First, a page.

The Longshan period was characterized by high social complexity. In order to understand the hierarchical structure of this period, this paper analyzed the differences in environmental variables between walled cities and ordinary settlements using GIS and statistical tools. The analysis reveals that middle/small walled city sites were preferred over locations with more favorable terrain and land resources. This suggests that once the minimum threshold for site presence was met, climate conditions were no longer the primary factor for city site selection. However, unlike smaller walled cities, the Shimao site, which was one of the largest prehistoric city centers in north China during the Longshan period, did not have a larger amount of cropland available in its vicinity. This suggests that Shimao may have served as a center for military defense, rituals, or commerce, rather than as an agricultural production center.

Unlike the urbanization process supported by agriculture in the plain region, urbanization in border areas has emerged due to population pressure and the introduce of animal husbandry. Diversified subsistence strategies compensated for the shortage of agricultural production and ensured a stable economic income. This production mode has laid the foundation for the development of grassland cities throughout history.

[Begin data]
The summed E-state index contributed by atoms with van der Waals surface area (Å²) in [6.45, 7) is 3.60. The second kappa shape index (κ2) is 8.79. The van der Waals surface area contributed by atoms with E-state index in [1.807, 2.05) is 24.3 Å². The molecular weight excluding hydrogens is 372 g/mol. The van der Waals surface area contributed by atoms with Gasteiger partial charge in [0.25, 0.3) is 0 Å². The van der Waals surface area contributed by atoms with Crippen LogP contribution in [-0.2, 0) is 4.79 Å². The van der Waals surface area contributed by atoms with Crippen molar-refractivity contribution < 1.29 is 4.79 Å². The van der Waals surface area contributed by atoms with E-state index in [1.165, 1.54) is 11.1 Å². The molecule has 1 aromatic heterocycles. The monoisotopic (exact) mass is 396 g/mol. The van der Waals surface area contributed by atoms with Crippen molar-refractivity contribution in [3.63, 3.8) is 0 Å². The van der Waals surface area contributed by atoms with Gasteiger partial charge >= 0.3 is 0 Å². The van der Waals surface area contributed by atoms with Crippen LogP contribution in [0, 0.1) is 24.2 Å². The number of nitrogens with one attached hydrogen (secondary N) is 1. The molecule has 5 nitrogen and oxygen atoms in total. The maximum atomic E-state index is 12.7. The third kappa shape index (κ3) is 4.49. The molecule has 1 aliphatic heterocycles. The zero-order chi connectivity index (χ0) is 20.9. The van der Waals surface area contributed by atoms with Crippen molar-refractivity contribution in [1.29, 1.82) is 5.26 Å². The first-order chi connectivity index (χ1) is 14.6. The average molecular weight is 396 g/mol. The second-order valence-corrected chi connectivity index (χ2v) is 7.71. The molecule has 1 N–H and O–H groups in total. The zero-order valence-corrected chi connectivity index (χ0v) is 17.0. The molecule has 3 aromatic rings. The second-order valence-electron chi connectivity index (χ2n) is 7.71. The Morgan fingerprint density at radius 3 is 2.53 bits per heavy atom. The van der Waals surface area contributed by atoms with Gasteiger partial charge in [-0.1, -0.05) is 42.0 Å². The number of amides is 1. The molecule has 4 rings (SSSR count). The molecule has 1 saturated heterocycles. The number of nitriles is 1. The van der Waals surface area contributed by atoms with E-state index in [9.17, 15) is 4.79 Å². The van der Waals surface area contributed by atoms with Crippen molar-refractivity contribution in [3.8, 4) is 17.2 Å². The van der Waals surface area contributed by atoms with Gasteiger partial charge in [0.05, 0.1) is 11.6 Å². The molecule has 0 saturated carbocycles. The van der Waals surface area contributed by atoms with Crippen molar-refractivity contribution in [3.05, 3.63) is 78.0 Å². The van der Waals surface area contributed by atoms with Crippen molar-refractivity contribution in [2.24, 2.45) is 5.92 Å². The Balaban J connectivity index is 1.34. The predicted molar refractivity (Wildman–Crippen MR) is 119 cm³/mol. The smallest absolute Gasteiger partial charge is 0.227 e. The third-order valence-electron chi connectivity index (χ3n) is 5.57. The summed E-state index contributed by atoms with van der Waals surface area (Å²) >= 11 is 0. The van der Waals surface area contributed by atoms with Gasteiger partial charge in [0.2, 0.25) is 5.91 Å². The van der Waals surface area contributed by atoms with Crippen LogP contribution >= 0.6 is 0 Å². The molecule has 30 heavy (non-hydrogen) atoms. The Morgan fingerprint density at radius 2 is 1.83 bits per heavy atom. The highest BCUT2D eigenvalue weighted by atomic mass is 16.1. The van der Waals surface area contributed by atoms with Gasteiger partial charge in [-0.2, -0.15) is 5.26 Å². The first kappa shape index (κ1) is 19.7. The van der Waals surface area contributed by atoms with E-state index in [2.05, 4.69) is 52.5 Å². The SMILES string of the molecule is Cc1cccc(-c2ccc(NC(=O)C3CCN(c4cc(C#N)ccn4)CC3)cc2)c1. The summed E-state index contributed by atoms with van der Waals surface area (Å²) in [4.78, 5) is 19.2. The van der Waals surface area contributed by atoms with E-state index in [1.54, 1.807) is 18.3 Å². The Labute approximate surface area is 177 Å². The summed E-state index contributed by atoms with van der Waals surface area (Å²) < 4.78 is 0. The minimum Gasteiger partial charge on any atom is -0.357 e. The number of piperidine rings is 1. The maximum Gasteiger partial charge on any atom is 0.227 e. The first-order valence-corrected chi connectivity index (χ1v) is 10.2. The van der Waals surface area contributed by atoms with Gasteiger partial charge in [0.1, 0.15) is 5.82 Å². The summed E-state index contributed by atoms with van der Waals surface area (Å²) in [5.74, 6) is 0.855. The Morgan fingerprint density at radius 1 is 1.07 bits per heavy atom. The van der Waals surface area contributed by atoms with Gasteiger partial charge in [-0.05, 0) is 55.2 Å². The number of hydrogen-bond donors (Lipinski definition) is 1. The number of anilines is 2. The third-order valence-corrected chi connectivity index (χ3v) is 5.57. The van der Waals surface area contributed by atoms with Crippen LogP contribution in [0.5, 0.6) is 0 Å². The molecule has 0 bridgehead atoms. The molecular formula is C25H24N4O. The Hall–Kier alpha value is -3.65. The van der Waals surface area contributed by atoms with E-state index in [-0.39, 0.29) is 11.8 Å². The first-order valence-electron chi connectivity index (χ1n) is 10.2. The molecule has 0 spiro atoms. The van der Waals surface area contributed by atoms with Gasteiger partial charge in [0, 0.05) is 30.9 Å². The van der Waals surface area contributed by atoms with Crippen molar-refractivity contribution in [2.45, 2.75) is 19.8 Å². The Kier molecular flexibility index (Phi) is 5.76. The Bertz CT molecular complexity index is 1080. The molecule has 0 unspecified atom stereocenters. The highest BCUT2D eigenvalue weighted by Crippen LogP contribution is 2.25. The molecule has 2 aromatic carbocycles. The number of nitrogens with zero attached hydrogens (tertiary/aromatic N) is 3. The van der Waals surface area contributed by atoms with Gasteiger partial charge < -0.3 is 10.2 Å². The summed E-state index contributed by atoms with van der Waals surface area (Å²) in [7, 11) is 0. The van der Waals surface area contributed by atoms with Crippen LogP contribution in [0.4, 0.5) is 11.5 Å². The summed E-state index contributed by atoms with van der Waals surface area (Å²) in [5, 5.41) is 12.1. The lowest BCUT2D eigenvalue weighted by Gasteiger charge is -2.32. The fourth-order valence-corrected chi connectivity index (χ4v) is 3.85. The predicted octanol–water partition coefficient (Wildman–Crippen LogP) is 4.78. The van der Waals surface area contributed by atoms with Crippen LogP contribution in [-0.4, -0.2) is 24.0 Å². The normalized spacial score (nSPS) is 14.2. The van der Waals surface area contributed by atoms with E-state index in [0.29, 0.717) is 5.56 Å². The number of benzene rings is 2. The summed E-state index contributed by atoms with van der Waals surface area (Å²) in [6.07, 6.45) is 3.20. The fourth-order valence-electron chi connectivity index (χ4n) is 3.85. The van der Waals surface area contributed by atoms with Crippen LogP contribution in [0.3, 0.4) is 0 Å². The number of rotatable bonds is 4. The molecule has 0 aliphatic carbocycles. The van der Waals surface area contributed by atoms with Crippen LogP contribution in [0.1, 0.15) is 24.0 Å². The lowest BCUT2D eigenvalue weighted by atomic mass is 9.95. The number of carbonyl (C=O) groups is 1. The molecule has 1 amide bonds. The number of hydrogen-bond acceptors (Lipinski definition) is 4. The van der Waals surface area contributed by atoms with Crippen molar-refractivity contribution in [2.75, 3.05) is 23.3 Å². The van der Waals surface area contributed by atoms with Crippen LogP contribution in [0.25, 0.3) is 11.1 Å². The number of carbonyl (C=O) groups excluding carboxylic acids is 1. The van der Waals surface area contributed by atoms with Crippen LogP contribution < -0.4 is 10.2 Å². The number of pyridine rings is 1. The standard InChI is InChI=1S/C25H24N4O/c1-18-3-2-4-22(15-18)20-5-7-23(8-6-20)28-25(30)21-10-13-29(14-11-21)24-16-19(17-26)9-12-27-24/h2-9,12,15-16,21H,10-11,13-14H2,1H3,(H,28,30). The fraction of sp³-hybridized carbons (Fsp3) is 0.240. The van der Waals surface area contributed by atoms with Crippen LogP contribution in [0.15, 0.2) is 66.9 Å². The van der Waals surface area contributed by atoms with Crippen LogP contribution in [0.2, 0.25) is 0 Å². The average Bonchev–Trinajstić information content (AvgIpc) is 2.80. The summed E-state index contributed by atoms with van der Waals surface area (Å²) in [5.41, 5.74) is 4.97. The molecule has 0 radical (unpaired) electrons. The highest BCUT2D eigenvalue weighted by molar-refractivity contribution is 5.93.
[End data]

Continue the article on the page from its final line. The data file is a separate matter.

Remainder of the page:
In conclusion, this study conducted a quantitative analysis of the environmental context for site presence and city development. Additionally, the analysis of environmental variables offered valuable insights into the hierarchical structure of the social system. In the future, it is crucial to conduct more comprehensive investigations on the data of the input model. This will not only enhance the predictive accuracy but also deepen our overall understanding of the relationship between humans and nature.

Availability of data and materials

The datasets used during the current study are available from the corresponding author on reasonable request.


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Thanks Professor Sun Zhouyong, Shao Jing and Dr. Di Nan for their help in the field survey. We also thank the anonymous reviewers and the editor for their constructive comments and suggestions.